The 2019 January 25-26 Synod Mission & Ministries Commission meeting began the next two-year term for presbytery representatives. As we said farewell to some representatives at the November 2018 meeting, we welcomed at this meeting people elected for the first time to represent their presbyteries. You can see that the new members bring a wealth of experience, gifts, and talents to the Commission that will enhance the Synod’s work over the next two years.
I am writing this as a pastoral and prophetic word as one who is called to lead our community in our common witness to proclaim the Gospel in season and out and to encourage our members to raise up their important voice in pursuit of becoming a vital part of the Beloved Community.
For some time now, I have been searching for the best words to express a helpful and coherent response to the dangerous and polarizing rhetoric that has run rampant in our country and culture…
As with many of you, I have become weary and sad at the constant flow of hateful speech and racist rhetoric from our president and his followers. The daily barrage of these words, and devastating actions that follow them, leaves me exhausted and wondering how to best use my public voice in ways that don’t simply add to the constant flood of exchanges around them.
This morning as I rise from morning prayer there is a fire in my bones that I cannot quench. It rises from the deepest part of my spirit and compels me to speak a word that makes it clear that there are regular episodes of our current president’s behavior that are undeniably immoral and contrary to the teachings of Jesus.
In the midst of an autumn coldsnap, around twenty church leaders who are between the ages of 25-40 gathered in upstate New York at the Silver Bay YMCA Camp & Conference Center for the 2017 Emerging Leaders Gathering. Though the weather was chilly, the community was not!
The Synod of the Northeast is blessed with a strong cohort of younger leaders, and while only a fraction of their number attend the annual Gathering each year, they consistently report that the community it fosters is crucial to their ongoing energy and enthusiasm for ministry.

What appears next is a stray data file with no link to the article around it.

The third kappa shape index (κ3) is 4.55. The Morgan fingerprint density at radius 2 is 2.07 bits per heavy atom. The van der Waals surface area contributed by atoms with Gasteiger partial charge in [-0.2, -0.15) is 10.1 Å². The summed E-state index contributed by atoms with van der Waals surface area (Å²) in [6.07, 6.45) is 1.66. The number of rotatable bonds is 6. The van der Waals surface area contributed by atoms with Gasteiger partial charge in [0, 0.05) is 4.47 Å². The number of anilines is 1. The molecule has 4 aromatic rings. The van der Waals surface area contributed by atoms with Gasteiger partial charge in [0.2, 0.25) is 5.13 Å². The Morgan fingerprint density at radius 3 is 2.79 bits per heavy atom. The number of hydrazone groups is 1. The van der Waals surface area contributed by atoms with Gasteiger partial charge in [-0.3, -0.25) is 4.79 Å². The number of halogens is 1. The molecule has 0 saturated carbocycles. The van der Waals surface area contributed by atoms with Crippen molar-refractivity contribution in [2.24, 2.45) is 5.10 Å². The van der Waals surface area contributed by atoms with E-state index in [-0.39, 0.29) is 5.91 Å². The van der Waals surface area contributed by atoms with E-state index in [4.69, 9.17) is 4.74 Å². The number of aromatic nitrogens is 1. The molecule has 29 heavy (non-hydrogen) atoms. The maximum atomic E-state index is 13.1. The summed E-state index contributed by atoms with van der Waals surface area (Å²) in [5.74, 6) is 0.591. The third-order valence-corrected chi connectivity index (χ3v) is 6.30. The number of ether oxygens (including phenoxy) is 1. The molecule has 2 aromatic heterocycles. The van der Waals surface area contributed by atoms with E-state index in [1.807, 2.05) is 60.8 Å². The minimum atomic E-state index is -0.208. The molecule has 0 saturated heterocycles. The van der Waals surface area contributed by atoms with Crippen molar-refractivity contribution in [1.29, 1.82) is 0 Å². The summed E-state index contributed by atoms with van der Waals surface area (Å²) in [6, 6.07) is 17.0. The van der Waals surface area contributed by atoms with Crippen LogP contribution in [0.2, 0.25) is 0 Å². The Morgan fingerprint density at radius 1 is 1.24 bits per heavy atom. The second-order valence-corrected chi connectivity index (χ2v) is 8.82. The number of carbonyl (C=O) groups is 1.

The eighteen women from across the United States who comprised the delegation of the Churchwide Presbyterian Women’s 2017 Global Exchange to Indonesia traveled south and west to “Build the Bridge of Understanding” as sisters in Christ. Over the two and a half weeks of September 12-29, 2017, we accomplished the program's two main goals: we learned how to live respectfully in a multi-faith culture, and encouraged and accompanied one another as together we are seeking a more peaceful and just world. The communities we visited were Jakarta, Solo, Yogyakarta on the island of Java, and Bali.
The Synod is pleased to welcome Ruling Elder Lori Hylton as our new Administrative Coordinator!
Immigration is a subject constantly in the news headlines these days, but for members of our own Marturia Presbyterian Church - a New Hampshire congregation in the midst of a growing Indonesian community (Presbytery of Northern New England) - it is more than a news topic, it is a lived reality.
Languages, cultures, and immigrant realities are among the many diversities that bless and challenge our ministry as a Synod community. In seeking to be faithful to this blessing, and to stand alongside our immigrant brothers and sisters in the midst of their challenges, the Synod Commission established an Immigration Advocacy Fund at its October 2017 meeting. In doing so, the Commission invites the whole Synod community to engage with our immigrant communities and work in collaboration with them.
For me, the joy is seeing how even seemingly insignificant offers of hospitality are deeply significant for people who simply want to be welcomed home, who have done their time and who deserve to be reintegrated into the community in a loving and respectful way. A little goes a long way. Think of a person who’s just getting out of prison. Think of what they need: that first set of clothes, first set of clean underwear, a birth certificate, a government-issued ID, a safe place to live, trauma resources, job interview training.
“The Prison Ministry Network is our challenge to the faith communities to live out the gospel in very specific ways and to stand in the gap,” says Shaw, who believes that hope relies on the volunteer power of communities coming together. “More than ever, our churches are needed.”